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Katie is Johnny's wife and the mother of Francie, Neeley, and Laurie. She is also the strong one in the family, who holds the Nolans together. She is also a source of strength and support to her two sisters, Evy and Sissy.
Through flashbacks, it is revealed that Katie learned from her own mother, Mary Rommely, the value of an education and saving money for a rainy day, two lessons that she practices throughout life. It is also learned that she literally stole Johnny away from her best friend, thinking he was the most handsome and best-dressed man she had ever seen. Even though Johnny proves to be an irresponsible husband and father, Katie still loves him and tries to support and comfort him. After he passes away, she misses him desperately.
Katie is a devoted wife and mother, who does whatever is necessary to provide for her family. While Johnny is alive, she watches every penny and struggles silently to make ends meet. After he dies, she holds down two jobs in order to stay afloat. When Francie offers to quit school and work full time in order to help support the family, Katie will not hear of it. She knows that the only way to escape poverty is through an education; she wants to make sure that both of her children graduate and can get a good job, unlike the one she has cleaning houses.
Throughout the book, Katie reveals that Neeley is her favorite child. From the moment he is born, she knows she is partial to her son. As a result, she pays him much more attention than Francie and prefers his company. She also treats him with partiality. Francie is very hurt when she chooses to go to his graduation rather than her own; she also resents that Katie permits him to continue in high school, while she is forced to quit her education and work. Katie is not trying to be mean to Francie. As she tells her daughter, she believes that Francie is stronger and more capable than Neeley; therefore, she needs to pamper him more. In truth, Francie is just like her mother - wise and practical.
Because of Katie's determination, sacrifice, and ability, her children are successful young people. Additionally, she attracts the attention of Sergeant McShane, who asks Katie to marry him. At the end of the novel, she is moving out of Williamsburg, beginning a new life with her new husband. For the first time ever, Katie will escape poverty.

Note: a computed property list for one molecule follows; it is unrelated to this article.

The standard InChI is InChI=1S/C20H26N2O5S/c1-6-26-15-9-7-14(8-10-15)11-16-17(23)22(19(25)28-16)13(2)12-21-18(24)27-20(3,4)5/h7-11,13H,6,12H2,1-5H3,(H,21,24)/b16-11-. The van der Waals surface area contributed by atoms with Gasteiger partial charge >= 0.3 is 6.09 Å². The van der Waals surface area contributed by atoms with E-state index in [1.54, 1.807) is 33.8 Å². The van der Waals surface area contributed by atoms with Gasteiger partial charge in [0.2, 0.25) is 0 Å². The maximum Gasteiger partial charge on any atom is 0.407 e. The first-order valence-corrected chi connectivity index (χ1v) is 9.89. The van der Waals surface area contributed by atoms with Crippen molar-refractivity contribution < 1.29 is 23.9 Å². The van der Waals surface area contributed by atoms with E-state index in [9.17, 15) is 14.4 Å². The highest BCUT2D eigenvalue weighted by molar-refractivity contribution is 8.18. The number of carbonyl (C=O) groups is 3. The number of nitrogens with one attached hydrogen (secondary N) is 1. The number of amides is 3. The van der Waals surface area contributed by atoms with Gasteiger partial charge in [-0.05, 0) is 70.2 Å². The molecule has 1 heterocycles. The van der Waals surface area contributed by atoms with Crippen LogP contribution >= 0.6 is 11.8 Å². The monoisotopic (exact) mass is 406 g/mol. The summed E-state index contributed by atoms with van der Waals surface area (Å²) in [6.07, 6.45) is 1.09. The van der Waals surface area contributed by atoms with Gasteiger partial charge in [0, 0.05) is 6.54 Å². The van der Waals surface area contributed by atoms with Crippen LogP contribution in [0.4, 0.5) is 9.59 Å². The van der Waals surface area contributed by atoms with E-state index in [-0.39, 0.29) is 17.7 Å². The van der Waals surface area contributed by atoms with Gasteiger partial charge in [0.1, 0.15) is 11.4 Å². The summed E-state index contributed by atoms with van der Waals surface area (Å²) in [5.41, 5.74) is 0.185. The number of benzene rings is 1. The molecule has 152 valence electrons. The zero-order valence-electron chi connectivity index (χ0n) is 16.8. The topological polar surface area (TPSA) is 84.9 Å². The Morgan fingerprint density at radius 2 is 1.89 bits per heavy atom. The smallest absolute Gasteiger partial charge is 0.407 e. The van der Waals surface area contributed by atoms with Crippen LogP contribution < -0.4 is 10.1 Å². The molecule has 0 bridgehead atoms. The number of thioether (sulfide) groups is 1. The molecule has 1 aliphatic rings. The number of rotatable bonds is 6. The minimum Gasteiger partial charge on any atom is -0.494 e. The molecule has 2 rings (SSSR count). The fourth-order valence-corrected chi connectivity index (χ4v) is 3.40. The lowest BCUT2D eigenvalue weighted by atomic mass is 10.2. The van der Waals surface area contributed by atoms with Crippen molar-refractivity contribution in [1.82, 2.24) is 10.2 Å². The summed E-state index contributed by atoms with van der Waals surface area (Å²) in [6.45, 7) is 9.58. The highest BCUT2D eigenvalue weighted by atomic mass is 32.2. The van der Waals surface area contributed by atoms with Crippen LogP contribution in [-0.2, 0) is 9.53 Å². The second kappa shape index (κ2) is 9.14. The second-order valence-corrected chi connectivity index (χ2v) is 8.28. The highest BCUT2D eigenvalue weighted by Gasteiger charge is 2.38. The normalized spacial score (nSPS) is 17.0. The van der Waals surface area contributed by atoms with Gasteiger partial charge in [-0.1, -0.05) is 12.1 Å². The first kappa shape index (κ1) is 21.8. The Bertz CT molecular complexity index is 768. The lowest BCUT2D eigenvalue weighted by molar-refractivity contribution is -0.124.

Johnny is an irresponsible husband and father, who cannot hold down a job because of his drinking problem. In spite of his weakness, he a tender and loving man, whom Francie loves dearly. He is truly her favorite parent because of the kindness that he shows her.
As a young man, Johnny was handsome and well dressed. As a result, Katie fell in love with him the first time she saw him and succeeded in winning him away from her best friend. Even though he proves himself to be weak provider, she continues to love, support, and comfort him, always attracted by his good looks, his kind ways, his creativity, and his musical ability.
Johnny has a very close relationship with his daughter, Francie. He seems to understand that she needs lots of attention from him since she gets little from her mother. He always tries to do nice things for her and spend time with her. In return, Francie loves to do little things for him, like ironing his shirts and waiting up for him to come home from his job as a waiter. When Francie wants to change schools, she goes to Johnny, not Katie, to gain his support. He comes up with a plan to allow her to transfer.
After Johnny's death, Francie misses him terribly. Aunt Sissy, sensing her loss and grief, tries to comfort her. She also buys Francie flowers for her graduation and puts Johnny's name on them, telling Francie that Johnny had given her the money a year earlier. Francie never questions Sissy's story, confident that her father had been so thoughtful.
When Katie begins to see Sergeant McShane, Francie feels a twinge of resentment when she sees him sitting in Johnny's place. Even though she gives her permission for Katie to marry McShane and is delighted that Katie will be able to escape her poverty, Francie knows that no man will ever take Johnny's place. She even realizes that the reason she loves Neeley so much is that he is a lot like her father.
Although Johnny dies when Francie is a young girl, his kindnesses make a lasting impression on her. His loving ways are far more important to her than the fact that he drinks himself to death.